A turkey is a large bird in the genus Meleagris. One species, Meleagris gallopavo (commonly known as the Wild Turkey) is native to the forests of North America. The domestic turkey is a descendant of this species. The other living species is Meleagris ocellata or the Ocellated Turkey, native to the forests of the Yucatán Peninsula.
Turkeys are classed in the taxonomic order of Galliformes. Within this order they are relatives of the grouse family or subfamily. Males of both species have a distinctive fleshy wattle or protuberance that hangs from the top of the beak (called a snood in the Wild Turkey and its domestic descendants). They are among the largest birds in their ranges. As in many galliformes, the male (tom or gobbler) is larger and much more colorful than the female (hen). Genus Meleagris is the only genus in the subfamily Meleagridinae, formerly known as the family Meleagrididae, but now subsumed within the family Phasianidae.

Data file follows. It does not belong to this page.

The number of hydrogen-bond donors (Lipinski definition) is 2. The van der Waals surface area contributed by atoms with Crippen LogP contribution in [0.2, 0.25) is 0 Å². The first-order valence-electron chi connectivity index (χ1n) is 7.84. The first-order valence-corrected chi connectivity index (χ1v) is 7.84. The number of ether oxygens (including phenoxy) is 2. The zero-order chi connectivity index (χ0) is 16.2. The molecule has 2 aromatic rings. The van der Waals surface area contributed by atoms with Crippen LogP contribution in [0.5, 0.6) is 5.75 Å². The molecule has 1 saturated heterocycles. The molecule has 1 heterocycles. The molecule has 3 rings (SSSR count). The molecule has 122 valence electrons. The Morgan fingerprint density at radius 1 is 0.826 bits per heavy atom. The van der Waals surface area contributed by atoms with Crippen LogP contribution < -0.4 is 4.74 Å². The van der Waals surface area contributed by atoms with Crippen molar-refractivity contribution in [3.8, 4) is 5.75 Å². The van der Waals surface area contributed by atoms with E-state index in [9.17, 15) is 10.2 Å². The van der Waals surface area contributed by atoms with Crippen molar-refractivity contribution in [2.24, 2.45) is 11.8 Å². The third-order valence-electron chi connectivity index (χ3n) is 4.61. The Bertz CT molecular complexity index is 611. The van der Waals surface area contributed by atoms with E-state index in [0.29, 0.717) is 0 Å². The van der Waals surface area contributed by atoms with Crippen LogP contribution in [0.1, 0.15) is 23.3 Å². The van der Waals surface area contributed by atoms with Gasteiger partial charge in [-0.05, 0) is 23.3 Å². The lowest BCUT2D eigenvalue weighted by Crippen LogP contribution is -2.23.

Turkey (Turkish: Türkiye), officially the Republic of Turkey ( Türkiye Cumhuriyeti (help·info)), is a transcontinental country, located mostly on Anatolia in Western Asia and on East Thrace in Southeastern Europe. Turkey is bordered by eight countries: Bulgaria to the northwest; Greece to the west; Georgia to the northeast; Armenia, Iran and the Azerbaijani exclave of Nakhchivan to the east; and Iraq and Syria to the southeast. The Mediterranean Sea is to the south; the Aegean Sea is to the west; and the Black Sea is to the north. The Sea of Marmara, the Bosphorus and the Dardanelles (which together form the Turkish Straits) demarcate the boundary between Thrace and Anatolia; they also separate Europe and Asia. Turkey's location at the crossroads of Europe and Asia makes it a country of significant geostrategic importance.